65. 0
    axiomatic says:

    "God’s plan made a hopeful beginning. But man spoiled his chances by sinning. We trust that the story will end in God’s glory. But, at present, the other side’s winning."

    (VOMIT)

    Whose god? Oh right… his.

    Something tells me that he should not be speaking for everyone. Some of us don’t believe in imaginary friends anymore.

    Keep your religion private and in your own home please, and most definately out of politics.

  66. 0
    gellymatos says:

    "Religion is one of the biggest opponents of videogames and those who play them."

    "Perhaps its time to just accept that religion and games don’t mix."

    Allow me to start my comment in the following way: http://www.youtube.com/watch?v=V3y3QoFnqZc.

    You can’t just say no religion can be good with videogames. You can’t just say none approve because a few fundamentalists, not even all of them,  say videogames are bad. It’s generalizing.

    Thad’s second paragraph says it perfectly.

  67. 0
    Soldat_Louis says:

    I disagree on that point. Being a Christian never prevented Tracy Hickman from being a great game designer (yeah, I know, he’s not a video game designer, but a roleplaying game designer. However, Dragonlance has already been adapted in video games).

    By the way, it’s always good to know about what our adversaries think, but seriously, who cares about this "former MP" ? I mean, I could care if he had an informed point of view, or new ideas on the subject, or at least some evidence to back what he says. It’s obviously not the case.

  68. 0
    Zerodash says:

    Why the hell does this website continue to post these kinds of stories?  Religion is one of the biggest opponents of videogames and those who play them.  Every time one of these stories comes out, it just starts a flamewar.  Perhaps its time to just accept that religion and games don’t mix.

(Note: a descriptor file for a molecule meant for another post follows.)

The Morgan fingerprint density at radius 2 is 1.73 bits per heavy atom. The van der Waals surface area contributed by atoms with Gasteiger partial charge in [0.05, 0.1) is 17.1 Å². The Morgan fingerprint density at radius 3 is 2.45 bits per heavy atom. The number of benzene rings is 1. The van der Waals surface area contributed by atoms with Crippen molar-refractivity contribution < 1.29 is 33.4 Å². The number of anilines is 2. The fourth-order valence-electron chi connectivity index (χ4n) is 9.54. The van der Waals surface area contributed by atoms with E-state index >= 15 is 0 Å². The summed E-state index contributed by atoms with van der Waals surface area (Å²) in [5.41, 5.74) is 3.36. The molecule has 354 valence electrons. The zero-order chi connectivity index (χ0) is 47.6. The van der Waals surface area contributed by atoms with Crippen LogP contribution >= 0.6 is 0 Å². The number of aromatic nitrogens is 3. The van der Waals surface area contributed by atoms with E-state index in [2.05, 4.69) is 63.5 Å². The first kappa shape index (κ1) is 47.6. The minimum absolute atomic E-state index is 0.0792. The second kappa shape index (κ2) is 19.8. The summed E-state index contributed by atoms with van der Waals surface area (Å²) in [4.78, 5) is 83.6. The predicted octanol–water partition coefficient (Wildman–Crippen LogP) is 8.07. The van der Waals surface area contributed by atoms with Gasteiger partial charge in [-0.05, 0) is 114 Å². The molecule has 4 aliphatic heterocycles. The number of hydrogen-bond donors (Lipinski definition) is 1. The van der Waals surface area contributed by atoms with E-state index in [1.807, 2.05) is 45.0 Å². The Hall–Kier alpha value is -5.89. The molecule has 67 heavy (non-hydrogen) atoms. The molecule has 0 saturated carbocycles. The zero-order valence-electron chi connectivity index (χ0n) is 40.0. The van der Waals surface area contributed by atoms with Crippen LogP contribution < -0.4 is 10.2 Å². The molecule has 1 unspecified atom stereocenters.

69. 0
    hellfire7885 says:

    That’s the problem with how a lot of these types are. If you shield your kids from the world as it is, they won’t be prepared for ,well, anything unpleasant. You shield them from graphic violence, they’ll panic at the first instance it happens, you shelter them fro msex, their chances of reproducing are fairly shot, you shield them from heatbreak, they’re more likely to go emo after a break up.

    Sheltering is a bad thing to do.


  70. 0
    hellfire7885 says:

    Church themed video games do exist. Problems is, they all kinda suck gameplay wise, thus, no fun. The message or story is lost if you aren’t driven to keep going.


  71. 0
    Cheater87 says:

    Wow religion wanting to destory video games who would of throught. They wants censorship and bannings and seems to want to have "church approved video games". They would love to have games only be allowed to be rated ages 3 and up. Anything above the age of 3 would be banned and burned.


  72. 0
    hellfire7885 says:

    He likely doesn;t have such a disc then, as if it’s up to date it can’t all fit on one disc. It seems to be more of a "They’re bad, but I don’t need ot show you, just take my word for it" move.


  73. 0
    Rodrigo Ybáñez García says:

    Jesus has just facepalmed with this. Seriously. Haiti was destroyed by an earthquake, but violent videogames and porn are way more important than a natural disaster or the destruction of an entire country.

    Benyon also had a compilation of violent games on CD that he was going to show, but he decided not to ruin the “evenings or supper” of attendees by showing it.
     

    And Jesus just headdesk´d with this. What an idiot.

    My DeviantArt Page (aka DeviantCensorship): http://www.darkknightstrikes.deviantart.com

  74. 0